Sadly, The Plan Worked

by JDH on November 15, 2013

NOTE: It appears there was a technical glitch, so if you missed last weeks’ very short commentary, you can read my thoughts on Twitter.

Two weeks ago, in my post titled What I Said Last Week, That’s What I Did, I said that, while I expect gold to ultimately go much higher, short term weakness was possible, so I “covered” my blue chip gold stocks.

I have explained covered option writing many times in the past and I don’t want to bore you with a long explanation, but for those who have no idea what I’m talking about, you can read a more detailed explanation on the covered call writing strategy page.  The short version is this: if you expect your stocks to stay at the same level or drop slightly, you sell call options against those stocks, and the premium you take in mitigates your losses.

All of the gold stocks I own had a good run in late October/early November, so I sold covered calls as follows (all for the month of November):

As “luck” would have it, after the close on the third Friday of the month (November 15 this month), all of the stocks listed above were trading below the strike price on the call options I sold, so all of the options expired worthless, and I kept the premium.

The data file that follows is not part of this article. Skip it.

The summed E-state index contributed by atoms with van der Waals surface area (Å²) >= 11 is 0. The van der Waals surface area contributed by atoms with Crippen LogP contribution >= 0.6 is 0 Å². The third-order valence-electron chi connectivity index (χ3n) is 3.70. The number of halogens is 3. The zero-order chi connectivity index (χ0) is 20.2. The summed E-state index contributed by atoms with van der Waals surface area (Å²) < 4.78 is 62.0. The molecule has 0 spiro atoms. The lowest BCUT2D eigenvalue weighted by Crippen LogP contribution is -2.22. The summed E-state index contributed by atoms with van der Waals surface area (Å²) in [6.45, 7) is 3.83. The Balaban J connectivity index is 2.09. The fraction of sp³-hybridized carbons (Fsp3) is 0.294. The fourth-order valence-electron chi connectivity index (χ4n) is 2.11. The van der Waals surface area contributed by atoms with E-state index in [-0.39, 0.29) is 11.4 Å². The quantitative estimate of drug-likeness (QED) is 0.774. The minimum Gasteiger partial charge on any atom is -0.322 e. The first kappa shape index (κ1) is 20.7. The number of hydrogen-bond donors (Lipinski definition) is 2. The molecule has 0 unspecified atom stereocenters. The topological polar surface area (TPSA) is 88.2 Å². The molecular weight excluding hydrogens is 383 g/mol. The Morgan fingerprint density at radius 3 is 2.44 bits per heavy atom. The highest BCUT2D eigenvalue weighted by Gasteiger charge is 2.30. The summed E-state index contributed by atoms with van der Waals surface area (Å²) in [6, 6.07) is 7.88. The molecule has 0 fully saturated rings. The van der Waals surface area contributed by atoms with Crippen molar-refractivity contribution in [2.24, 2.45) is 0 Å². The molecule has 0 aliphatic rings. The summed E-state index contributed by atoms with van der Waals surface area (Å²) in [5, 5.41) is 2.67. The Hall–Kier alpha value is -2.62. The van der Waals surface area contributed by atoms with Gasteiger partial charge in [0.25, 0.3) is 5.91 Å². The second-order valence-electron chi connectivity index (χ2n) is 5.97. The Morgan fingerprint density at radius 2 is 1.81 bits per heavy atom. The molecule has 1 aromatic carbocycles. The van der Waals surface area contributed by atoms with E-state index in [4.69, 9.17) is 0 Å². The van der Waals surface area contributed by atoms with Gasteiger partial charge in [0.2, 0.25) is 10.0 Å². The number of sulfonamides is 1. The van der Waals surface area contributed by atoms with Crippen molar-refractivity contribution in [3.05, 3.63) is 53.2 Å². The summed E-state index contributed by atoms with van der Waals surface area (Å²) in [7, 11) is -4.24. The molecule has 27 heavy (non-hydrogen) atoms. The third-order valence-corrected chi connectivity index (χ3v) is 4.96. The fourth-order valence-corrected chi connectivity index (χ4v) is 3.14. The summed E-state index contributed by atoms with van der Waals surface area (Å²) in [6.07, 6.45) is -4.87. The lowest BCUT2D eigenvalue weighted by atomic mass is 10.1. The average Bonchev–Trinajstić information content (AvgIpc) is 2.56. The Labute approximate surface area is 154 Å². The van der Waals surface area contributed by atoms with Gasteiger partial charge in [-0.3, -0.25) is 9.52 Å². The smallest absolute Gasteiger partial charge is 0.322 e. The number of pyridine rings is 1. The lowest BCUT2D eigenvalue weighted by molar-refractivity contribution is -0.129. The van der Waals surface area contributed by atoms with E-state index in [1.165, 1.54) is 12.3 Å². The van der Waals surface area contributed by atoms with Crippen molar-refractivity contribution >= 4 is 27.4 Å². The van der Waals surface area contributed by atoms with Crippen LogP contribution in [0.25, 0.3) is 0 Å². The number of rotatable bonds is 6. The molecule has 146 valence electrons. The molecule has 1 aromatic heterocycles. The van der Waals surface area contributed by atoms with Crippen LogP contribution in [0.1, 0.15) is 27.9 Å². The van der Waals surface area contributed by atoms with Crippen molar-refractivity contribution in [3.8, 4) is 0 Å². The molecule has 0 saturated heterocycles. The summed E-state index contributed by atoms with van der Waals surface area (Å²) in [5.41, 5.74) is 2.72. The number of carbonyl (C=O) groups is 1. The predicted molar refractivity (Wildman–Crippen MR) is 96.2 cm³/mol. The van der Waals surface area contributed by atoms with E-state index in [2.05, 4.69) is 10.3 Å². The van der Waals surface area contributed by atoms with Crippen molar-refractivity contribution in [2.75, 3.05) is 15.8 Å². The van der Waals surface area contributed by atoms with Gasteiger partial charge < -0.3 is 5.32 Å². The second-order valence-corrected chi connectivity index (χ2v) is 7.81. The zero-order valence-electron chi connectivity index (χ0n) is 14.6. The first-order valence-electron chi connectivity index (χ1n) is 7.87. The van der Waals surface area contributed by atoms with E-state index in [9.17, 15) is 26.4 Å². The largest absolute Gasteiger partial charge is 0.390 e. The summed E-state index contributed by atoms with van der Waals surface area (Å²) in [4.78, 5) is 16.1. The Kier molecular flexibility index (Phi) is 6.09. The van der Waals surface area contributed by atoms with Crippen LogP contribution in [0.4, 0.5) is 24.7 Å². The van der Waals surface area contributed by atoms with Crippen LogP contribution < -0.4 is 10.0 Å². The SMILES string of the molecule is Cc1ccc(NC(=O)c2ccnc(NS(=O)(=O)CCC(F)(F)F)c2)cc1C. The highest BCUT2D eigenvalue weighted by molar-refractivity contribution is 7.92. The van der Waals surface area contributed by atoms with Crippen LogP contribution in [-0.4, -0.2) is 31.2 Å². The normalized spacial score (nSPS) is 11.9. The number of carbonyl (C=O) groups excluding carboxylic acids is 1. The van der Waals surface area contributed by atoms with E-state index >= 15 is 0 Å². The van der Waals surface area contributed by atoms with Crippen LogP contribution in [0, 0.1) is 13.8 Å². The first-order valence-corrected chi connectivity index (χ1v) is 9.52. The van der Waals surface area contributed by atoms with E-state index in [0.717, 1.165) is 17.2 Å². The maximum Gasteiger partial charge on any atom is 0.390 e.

Of course if I had a perfect crystal ball, I would have simply sold all the shares at their peaks.  For example, I should have sold Agnico-Eagle on October 28 at $32.50, which is $2.70 higher than the $29.80 closing price on November 15.  Unfortunately I can’t see the future, so although the stock dropped $2.70, I mitigated my loss by $1.04.

More importantly, if I had sold the stock, would I be disciplined enough to buy the stock back today?  Or next week?  At what price should I buy it back?  That’s a difficult decision, but I have no worries, because I like the stock long term, and I still own it.  So, here’s the plan going forward:

If a stock has:

  • three up days in a row; or
  • a significant up day (like the 18% up day Agnico-Eagle had on October 24 when they announced good results)

… I will consider selling call options to protect the gains.

In theory, if I could sell calls for $1 every month, I would earn $12 per year, which on a $32 stock is a fantastic 37% rate of return.  Of course it doesn’t work that way in practice, because you can’t always get $1, and at some point the stock goes up and you lose the stock, which may or may not be profitable.

Regardless, until gold shows signs of a break out, which is not yet evident, I will bide my time with my covered call writing strategy.

Thanks for reading; see you next week.